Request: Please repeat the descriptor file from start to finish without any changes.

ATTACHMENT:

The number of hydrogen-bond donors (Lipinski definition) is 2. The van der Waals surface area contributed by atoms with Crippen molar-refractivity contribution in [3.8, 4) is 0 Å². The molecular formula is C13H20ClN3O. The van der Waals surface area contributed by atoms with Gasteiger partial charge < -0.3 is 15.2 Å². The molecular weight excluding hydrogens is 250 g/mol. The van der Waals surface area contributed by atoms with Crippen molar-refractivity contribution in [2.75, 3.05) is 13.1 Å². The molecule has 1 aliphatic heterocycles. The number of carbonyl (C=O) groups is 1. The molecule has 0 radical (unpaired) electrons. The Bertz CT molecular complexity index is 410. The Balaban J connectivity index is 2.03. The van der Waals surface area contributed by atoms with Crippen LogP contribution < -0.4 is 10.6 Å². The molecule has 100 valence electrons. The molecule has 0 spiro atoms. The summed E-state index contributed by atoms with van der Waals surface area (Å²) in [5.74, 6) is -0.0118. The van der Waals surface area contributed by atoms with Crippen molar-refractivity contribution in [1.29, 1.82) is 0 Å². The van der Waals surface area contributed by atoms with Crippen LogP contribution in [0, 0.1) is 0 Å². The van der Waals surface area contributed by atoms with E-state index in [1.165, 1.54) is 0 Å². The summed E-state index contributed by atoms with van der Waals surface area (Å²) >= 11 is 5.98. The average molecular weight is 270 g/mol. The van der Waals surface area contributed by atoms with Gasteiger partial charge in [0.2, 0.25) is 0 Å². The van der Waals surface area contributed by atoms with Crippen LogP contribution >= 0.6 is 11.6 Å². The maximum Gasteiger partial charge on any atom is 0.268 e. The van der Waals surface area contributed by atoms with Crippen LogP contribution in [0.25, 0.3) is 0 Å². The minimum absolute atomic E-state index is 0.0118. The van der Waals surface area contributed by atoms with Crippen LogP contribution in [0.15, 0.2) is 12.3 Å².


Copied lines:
The number of hydrogen-bond donors (Lipinski definition) is 2. The van der Waals surface area contributed by atoms with Crippen molar-refractivity contribution in [3.8, 4) is 0 Å². The molecular formula is C13H20ClN3O. The van der Waals surface area contributed by atoms with Gasteiger partial charge < -0.3 is 15.2 Å². The molecular weight excluding hydrogens is 250 g/mol. The van der Waals surface area contributed by atoms with Crippen molar-refractivity contribution in [2.75, 3.05) is 13.1 Å². The molecule has 1 aliphatic heterocycles. The number of carbonyl (C=O) groups is 1. The molecule has 0 radical (unpaired) electrons. The Bertz CT molecular complexity index is 410. The Balaban J connectivity index is 2.03. The van der Waals surface area contributed by atoms with Crippen LogP contribution < -0.4 is 10.6 Å². The molecule has 100 valence electrons. The molecule has 0 spiro atoms. The summed E-state index contributed by atoms with van der Waals surface area (Å²) in [5.74, 6) is -0.0118. The van der Waals surface area contributed by atoms with Crippen molar-refractivity contribution in [1.29, 1.82) is 0 Å². The van der Waals surface area contributed by atoms with Crippen LogP contribution in [0, 0.1) is 0 Å². The van der Waals surface area contributed by atoms with E-state index in [1.165, 1.54) is 0 Å². The summed E-state index contributed by atoms with van der Waals surface area (Å²) >= 11 is 5.98. The average molecular weight is 270 g/mol. The van der Waals surface area contributed by atoms with Gasteiger partial charge in [0.2, 0.25) is 0 Å². The van der Waals surface area contributed by atoms with Crippen LogP contribution >= 0.6 is 11.6 Å². The maximum Gasteiger partial charge on any atom is 0.268 e. The van der Waals surface area contributed by atoms with Crippen LogP contribution in [0.25, 0.3) is 0 Å². The minimum absolute atomic E-state index is 0.0118. The van der Waals surface area contributed by atoms with Crippen LogP contribution in [0.15, 0.2) is 12.3 Å².